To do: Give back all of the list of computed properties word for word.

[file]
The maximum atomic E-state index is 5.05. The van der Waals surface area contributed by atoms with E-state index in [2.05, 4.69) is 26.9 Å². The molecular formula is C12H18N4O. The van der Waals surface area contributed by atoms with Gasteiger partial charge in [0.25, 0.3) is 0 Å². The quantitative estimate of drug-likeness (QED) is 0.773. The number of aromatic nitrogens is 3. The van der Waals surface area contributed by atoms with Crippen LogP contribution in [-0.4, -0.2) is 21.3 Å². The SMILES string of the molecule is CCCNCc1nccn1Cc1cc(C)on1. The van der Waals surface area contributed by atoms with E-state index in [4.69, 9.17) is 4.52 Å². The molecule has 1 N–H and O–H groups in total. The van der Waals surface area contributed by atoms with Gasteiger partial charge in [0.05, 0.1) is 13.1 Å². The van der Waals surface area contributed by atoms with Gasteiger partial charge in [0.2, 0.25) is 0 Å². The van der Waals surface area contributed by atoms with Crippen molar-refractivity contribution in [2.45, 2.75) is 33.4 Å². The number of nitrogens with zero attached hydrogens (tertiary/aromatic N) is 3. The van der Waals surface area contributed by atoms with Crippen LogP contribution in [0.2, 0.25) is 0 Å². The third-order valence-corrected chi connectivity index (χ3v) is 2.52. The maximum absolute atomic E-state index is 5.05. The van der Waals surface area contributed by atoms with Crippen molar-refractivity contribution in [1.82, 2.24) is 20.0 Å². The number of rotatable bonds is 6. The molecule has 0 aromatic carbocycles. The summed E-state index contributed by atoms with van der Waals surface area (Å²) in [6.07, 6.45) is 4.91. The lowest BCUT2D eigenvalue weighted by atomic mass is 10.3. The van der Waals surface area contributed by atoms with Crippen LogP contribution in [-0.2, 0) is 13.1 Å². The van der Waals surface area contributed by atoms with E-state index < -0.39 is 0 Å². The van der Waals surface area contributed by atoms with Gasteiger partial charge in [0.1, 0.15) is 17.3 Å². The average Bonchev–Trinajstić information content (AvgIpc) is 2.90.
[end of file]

The maximum atomic E-state index is 5.05. The van der Waals surface area contributed by atoms with E-state index in [2.05, 4.69) is 26.9 Å². The molecular formula is C12H18N4O. The van der Waals surface area contributed by atoms with Gasteiger partial charge in [0.25, 0.3) is 0 Å². The quantitative estimate of drug-likeness (QED) is 0.773. The number of aromatic nitrogens is 3. The van der Waals surface area contributed by atoms with Crippen LogP contribution in [-0.4, -0.2) is 21.3 Å². The SMILES string of the molecule is CCCNCc1nccn1Cc1cc(C)on1. The van der Waals surface area contributed by atoms with E-state index in [4.69, 9.17) is 4.52 Å². The molecule has 1 N–H and O–H groups in total. The van der Waals surface area contributed by atoms with Gasteiger partial charge in [0.05, 0.1) is 13.1 Å². The van der Waals surface area contributed by atoms with Gasteiger partial charge in [0.2, 0.25) is 0 Å². The van der Waals surface area contributed by atoms with Crippen molar-refractivity contribution in [2.45, 2.75) is 33.4 Å². The number of nitrogens with zero attached hydrogens (tertiary/aromatic N) is 3. The van der Waals surface area contributed by atoms with Crippen LogP contribution in [0.2, 0.25) is 0 Å². The third-order valence-corrected chi connectivity index (χ3v) is 2.52. The maximum absolute atomic E-state index is 5.05. The van der Waals surface area contributed by atoms with Crippen molar-refractivity contribution in [1.82, 2.24) is 20.0 Å². The number of rotatable bonds is 6. The molecule has 0 aromatic carbocycles. The summed E-state index contributed by atoms with van der Waals surface area (Å²) in [6.07, 6.45) is 4.91. The lowest BCUT2D eigenvalue weighted by atomic mass is 10.3. The van der Waals surface area contributed by atoms with Crippen LogP contribution in [-0.2, 0) is 13.1 Å². The van der Waals surface area contributed by atoms with E-state index < -0.39 is 0 Å². The van der Waals surface area contributed by atoms with Gasteiger partial charge in [0.1, 0.15) is 17.3 Å². The average Bonchev–Trinajstić information content (AvgIpc) is 2.90.